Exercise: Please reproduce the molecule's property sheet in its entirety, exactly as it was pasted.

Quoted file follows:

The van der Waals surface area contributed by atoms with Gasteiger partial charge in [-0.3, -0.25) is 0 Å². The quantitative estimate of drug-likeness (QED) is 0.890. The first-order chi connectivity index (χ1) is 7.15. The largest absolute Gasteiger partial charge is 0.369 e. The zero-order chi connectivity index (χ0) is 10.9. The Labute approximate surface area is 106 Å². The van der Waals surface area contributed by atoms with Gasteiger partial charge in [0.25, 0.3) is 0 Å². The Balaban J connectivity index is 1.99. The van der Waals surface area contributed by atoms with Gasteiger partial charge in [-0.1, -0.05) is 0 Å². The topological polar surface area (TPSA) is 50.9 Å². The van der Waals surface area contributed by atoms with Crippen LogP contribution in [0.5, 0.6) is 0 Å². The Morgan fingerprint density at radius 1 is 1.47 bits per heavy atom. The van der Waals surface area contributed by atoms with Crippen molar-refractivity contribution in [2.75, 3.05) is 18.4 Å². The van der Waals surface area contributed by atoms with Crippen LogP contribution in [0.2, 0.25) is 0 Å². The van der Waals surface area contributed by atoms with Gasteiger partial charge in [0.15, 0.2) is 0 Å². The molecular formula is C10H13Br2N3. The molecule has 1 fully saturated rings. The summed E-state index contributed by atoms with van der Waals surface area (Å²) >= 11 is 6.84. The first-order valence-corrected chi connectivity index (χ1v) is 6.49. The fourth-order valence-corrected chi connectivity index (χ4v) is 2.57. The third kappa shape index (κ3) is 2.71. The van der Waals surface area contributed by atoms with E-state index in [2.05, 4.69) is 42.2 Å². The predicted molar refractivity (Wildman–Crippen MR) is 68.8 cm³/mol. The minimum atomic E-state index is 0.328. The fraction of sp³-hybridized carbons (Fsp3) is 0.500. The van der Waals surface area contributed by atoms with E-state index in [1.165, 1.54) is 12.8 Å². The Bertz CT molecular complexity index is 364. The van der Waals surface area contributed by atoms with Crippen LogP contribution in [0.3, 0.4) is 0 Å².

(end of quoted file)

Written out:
The van der Waals surface area contributed by atoms with Gasteiger partial charge in [-0.3, -0.25) is 0 Å². The quantitative estimate of drug-likeness (QED) is 0.890. The first-order chi connectivity index (χ1) is 7.15. The largest absolute Gasteiger partial charge is 0.369 e. The zero-order chi connectivity index (χ0) is 10.9. The Labute approximate surface area is 106 Å². The van der Waals surface area contributed by atoms with Gasteiger partial charge in [0.25, 0.3) is 0 Å². The Balaban J connectivity index is 1.99. The van der Waals surface area contributed by atoms with Gasteiger partial charge in [-0.1, -0.05) is 0 Å². The topological polar surface area (TPSA) is 50.9 Å². The van der Waals surface area contributed by atoms with Crippen LogP contribution in [0.5, 0.6) is 0 Å². The Morgan fingerprint density at radius 1 is 1.47 bits per heavy atom. The van der Waals surface area contributed by atoms with Crippen molar-refractivity contribution in [2.75, 3.05) is 18.4 Å². The van der Waals surface area contributed by atoms with Crippen LogP contribution in [0.2, 0.25) is 0 Å². The van der Waals surface area contributed by atoms with Gasteiger partial charge in [0.15, 0.2) is 0 Å². The molecular formula is C10H13Br2N3. The molecule has 1 fully saturated rings. The summed E-state index contributed by atoms with van der Waals surface area (Å²) >= 11 is 6.84. The first-order valence-corrected chi connectivity index (χ1v) is 6.49. The fourth-order valence-corrected chi connectivity index (χ4v) is 2.57. The third kappa shape index (κ3) is 2.71. The van der Waals surface area contributed by atoms with E-state index in [2.05, 4.69) is 42.2 Å². The predicted molar refractivity (Wildman–Crippen MR) is 68.8 cm³/mol. The minimum atomic E-state index is 0.328. The fraction of sp³-hybridized carbons (Fsp3) is 0.500. The van der Waals surface area contributed by atoms with E-state index in [1.165, 1.54) is 12.8 Å². The Bertz CT molecular complexity index is 364. The van der Waals surface area contributed by atoms with Crippen LogP contribution in [0.3, 0.4) is 0 Å².